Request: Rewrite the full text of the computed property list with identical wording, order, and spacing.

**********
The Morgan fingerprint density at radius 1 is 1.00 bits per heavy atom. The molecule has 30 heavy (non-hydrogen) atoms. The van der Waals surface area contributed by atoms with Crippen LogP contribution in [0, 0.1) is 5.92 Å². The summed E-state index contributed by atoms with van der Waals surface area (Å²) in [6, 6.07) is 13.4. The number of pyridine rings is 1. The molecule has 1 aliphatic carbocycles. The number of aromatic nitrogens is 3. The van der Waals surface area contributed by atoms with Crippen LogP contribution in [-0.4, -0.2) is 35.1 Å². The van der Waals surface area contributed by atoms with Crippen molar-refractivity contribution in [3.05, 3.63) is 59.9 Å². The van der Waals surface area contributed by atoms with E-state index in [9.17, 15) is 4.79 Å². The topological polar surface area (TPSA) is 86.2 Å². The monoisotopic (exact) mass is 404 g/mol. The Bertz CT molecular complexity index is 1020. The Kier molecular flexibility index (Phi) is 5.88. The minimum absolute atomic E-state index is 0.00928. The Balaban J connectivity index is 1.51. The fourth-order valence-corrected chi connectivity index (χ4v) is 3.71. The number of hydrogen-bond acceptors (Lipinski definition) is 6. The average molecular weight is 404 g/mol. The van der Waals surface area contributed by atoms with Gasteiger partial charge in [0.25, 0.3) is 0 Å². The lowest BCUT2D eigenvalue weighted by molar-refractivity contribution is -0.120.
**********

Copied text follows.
The Morgan fingerprint density at radius 1 is 1.00 bits per heavy atom. The molecule has 30 heavy (non-hydrogen) atoms. The van der Waals surface area contributed by atoms with Crippen LogP contribution in [0, 0.1) is 5.92 Å². The summed E-state index contributed by atoms with van der Waals surface area (Å²) in [6, 6.07) is 13.4. The number of pyridine rings is 1. The molecule has 1 aliphatic carbocycles. The number of aromatic nitrogens is 3. The van der Waals surface area contributed by atoms with Crippen LogP contribution in [-0.4, -0.2) is 35.1 Å². The van der Waals surface area contributed by atoms with Crippen molar-refractivity contribution in [3.05, 3.63) is 59.9 Å². The van der Waals surface area contributed by atoms with E-state index in [9.17, 15) is 4.79 Å². The topological polar surface area (TPSA) is 86.2 Å². The monoisotopic (exact) mass is 404 g/mol. The Bertz CT molecular complexity index is 1020. The Kier molecular flexibility index (Phi) is 5.88. The minimum absolute atomic E-state index is 0.00928. The Balaban J connectivity index is 1.51. The fourth-order valence-corrected chi connectivity index (χ4v) is 3.71. The number of hydrogen-bond acceptors (Lipinski definition) is 6. The average molecular weight is 404 g/mol. The van der Waals surface area contributed by atoms with Gasteiger partial charge in [0.25, 0.3) is 0 Å². The lowest BCUT2D eigenvalue weighted by molar-refractivity contribution is -0.120.